Steve Jones makes some good points about ethics in an Ethics editorial at SQLServerCentral.com.
My oldest daughter Manda is working on a masters in theology (and another masters in counseling, I think...). She said something that really stuck during a pre-Christmas lunch: "Integrity is now the key to business leadership and not just some nice-to-have trait."
One thing about business ethics is it doesn't lend itself to "balancing" like other things in our field. For example, Jeffrey Skilling could not argue that he engaged in proper accounting most of the time at Enron and should therefore not be punished for the few times he strayed.
There's also the myth that disclosure will absolve all that's wrong. Disclosure is nice, mind you, but calling the person you just screwed in a business deal and telling them "you've been screwed!" doesn't really make it right. "Un-screwing" is the solution - and good luck with that.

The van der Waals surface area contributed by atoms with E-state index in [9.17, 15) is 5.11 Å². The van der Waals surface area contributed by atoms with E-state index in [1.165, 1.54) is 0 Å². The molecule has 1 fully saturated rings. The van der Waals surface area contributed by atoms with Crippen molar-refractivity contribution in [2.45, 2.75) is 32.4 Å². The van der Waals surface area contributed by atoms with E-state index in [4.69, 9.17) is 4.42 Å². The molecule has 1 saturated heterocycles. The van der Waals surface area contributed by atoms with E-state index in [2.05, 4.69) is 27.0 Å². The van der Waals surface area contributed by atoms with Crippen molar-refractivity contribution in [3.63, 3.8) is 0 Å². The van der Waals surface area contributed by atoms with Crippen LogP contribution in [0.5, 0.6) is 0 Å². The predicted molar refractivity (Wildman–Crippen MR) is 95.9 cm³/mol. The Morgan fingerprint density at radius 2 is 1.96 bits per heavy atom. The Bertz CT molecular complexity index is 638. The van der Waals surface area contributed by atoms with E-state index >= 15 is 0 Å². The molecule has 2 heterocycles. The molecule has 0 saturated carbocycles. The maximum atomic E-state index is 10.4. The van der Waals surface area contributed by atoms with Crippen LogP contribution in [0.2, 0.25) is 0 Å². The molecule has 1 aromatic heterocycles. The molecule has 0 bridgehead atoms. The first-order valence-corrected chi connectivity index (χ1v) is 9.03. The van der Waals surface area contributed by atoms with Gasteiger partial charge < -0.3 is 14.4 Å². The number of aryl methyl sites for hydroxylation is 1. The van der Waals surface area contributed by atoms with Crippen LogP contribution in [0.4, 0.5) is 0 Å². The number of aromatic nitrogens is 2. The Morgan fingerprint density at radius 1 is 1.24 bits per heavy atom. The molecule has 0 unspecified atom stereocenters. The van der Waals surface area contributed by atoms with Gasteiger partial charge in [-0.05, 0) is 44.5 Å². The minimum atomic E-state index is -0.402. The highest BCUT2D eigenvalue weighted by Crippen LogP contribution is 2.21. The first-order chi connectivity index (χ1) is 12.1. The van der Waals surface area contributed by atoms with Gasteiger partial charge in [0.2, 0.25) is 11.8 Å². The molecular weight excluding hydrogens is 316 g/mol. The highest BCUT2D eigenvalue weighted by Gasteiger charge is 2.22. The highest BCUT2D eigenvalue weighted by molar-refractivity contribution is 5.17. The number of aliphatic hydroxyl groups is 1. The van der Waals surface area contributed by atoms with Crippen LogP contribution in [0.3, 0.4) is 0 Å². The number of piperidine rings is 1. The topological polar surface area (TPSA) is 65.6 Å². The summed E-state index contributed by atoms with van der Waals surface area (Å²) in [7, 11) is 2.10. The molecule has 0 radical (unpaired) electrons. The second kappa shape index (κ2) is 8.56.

In an age where integrity is key it's not the 1,000 ethical things you or I do that will actually count, it's the absence of 1 unethical thing.
Thinking in this manner may seem difficult but it's more a matter of habit than anything else. I was fortunate to have a grandmother that drilled this fact into my very being. She said (several times) "Doing the right thing ain't always easy, but it's always the right thing."
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